Sovereign wealth funds, eager to be accepted in the West, are increasingly interested in showing the world that they care about environment and governance by investing in socially responsible firms.
It all sounds good, but the biggest shortfall of Socially Responsible Investing (SRI) is that it lacks convincing performance details. Therefore, SRI or ethical investing for SWFs is not just about returns: It allows them to combine a multitude of objectives, such as portfolio diversification, enhancing transparency, meeting social goals and gaining acceptance even among critics who suspect they operate politically.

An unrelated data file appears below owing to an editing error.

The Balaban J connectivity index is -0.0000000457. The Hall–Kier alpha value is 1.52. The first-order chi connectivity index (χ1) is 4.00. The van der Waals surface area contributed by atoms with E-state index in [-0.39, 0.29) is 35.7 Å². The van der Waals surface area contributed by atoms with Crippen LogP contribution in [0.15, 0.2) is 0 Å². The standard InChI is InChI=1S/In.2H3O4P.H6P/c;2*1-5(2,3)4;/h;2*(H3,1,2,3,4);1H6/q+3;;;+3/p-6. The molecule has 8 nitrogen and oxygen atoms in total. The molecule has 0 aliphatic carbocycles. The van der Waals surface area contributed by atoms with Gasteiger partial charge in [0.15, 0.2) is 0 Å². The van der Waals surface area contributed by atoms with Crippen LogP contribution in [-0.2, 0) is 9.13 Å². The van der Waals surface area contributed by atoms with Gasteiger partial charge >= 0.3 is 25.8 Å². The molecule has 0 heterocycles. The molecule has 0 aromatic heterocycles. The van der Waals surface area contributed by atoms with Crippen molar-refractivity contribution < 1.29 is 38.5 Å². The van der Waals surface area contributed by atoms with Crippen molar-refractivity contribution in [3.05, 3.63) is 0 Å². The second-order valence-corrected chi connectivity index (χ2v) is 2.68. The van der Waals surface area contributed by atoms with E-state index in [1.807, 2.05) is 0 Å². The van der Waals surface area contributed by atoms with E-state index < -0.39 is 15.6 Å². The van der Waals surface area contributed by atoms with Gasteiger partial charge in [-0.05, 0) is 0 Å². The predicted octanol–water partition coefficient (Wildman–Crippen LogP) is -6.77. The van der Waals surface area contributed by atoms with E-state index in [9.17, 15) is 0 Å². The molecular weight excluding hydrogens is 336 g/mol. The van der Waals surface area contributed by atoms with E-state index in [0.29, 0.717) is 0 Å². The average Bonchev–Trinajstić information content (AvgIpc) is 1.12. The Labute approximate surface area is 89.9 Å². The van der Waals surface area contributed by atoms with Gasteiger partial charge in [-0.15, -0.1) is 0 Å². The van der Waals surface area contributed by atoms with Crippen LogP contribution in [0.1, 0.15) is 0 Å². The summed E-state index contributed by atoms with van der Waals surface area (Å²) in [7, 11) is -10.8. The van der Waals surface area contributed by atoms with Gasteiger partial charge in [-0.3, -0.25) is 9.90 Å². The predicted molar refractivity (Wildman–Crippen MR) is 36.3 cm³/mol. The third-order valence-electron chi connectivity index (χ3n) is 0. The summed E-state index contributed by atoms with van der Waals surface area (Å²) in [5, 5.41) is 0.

SRI, already a $2.71 trillion industry in the US, involves buying shares in companies that manage environmental, social and governance risks. For example, firms which make clean technologies are in, while businesses that pollute the environment, abuse human rights or produce nuclear arms are out.
Norway is leading the pack with its $400-billion sovereign wealth fund. It names and shames companies the fund expels for not meeting its criteria and pushes the management to be greener.
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